This year has seen tens of thousands of MongoDB cyberattacks, resulting in the theft of millions of records. While MongoDB is secure and incorporates appropriate security controls to prevent unauthorized access, many users had failed to apply security controls and inadvertently left their databases exposed and accessible over the Internet.
The exposed databases could be freely accessed by anyone over the Internet without any need for authentication. Earlier this year, hackers took advantage of these common misconfigurations. More than 27,000 companies that used MongoDB had data stolen, their databases were deleted, and they were presented with a ransom demand that had to be paid to regain access to their data.
More than 27,000 MongoDB instances were attacked. Many firms were left with no alternative other than to pay the ransom to recover their data.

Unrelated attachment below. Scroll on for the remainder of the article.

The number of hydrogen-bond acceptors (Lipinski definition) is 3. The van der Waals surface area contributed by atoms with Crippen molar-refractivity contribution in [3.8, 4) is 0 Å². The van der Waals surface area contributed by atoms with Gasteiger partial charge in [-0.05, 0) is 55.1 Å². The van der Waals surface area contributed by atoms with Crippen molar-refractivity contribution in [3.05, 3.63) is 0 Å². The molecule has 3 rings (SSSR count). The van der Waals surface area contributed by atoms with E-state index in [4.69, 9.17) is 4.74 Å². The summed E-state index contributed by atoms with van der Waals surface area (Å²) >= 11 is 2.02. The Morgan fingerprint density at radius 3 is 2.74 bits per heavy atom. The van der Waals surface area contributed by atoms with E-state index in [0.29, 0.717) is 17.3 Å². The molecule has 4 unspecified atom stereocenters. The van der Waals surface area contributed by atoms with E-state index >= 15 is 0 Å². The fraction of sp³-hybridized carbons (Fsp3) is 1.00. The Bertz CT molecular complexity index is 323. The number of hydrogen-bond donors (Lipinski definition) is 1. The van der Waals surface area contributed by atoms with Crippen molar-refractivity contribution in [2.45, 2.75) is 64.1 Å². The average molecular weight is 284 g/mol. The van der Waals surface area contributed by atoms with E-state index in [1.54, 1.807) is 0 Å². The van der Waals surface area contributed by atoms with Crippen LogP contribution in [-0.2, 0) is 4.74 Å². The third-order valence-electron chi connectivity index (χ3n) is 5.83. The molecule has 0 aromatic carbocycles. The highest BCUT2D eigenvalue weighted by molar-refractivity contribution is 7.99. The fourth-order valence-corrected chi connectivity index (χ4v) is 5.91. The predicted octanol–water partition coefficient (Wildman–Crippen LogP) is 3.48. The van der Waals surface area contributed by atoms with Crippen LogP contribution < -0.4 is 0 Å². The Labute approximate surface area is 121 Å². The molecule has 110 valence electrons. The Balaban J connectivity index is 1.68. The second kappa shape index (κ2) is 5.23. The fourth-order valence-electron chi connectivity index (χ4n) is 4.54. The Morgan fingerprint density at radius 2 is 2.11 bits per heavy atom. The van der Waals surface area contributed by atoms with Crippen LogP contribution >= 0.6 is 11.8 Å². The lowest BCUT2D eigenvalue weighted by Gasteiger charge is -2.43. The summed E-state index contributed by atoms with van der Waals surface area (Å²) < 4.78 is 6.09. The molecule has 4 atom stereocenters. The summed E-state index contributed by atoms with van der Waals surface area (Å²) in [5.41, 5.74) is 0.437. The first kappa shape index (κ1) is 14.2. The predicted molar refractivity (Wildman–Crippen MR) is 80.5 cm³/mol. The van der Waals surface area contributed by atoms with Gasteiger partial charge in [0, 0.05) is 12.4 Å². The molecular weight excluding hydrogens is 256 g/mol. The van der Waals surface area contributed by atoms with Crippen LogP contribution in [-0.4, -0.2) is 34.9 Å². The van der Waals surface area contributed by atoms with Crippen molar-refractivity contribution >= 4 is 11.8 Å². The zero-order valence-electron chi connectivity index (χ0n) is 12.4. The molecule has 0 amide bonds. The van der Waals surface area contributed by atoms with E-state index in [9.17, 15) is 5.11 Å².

While MongoDB had made it quite clear that security controls would need to be applied manually, this was overlooked by many firms. In an effort to prevent future insecure configurations, at the MongoDB user conference yesterday, it was announced that the newest version of the open-source database platform will be secure by default.
The new release – MongoDB 3.6 – will be made available in December this year. Version 3.6 will include new protections to make misconfiguration of MongoDB instances much harder. The update will ensure MongoDB is secure straight out of the box with only localhost enabled by default.
If networking is needed by users, and they require their MongoDB databases to be connected to the Internet, users will be required to switch this on manually. However, in order to secure their databases, they will also need to switch on authentication, otherwise anyone will be able to access their databases.
The new secure default configuration should help to prevent MongoDB cyberattacks similar to those experienced earlier this year.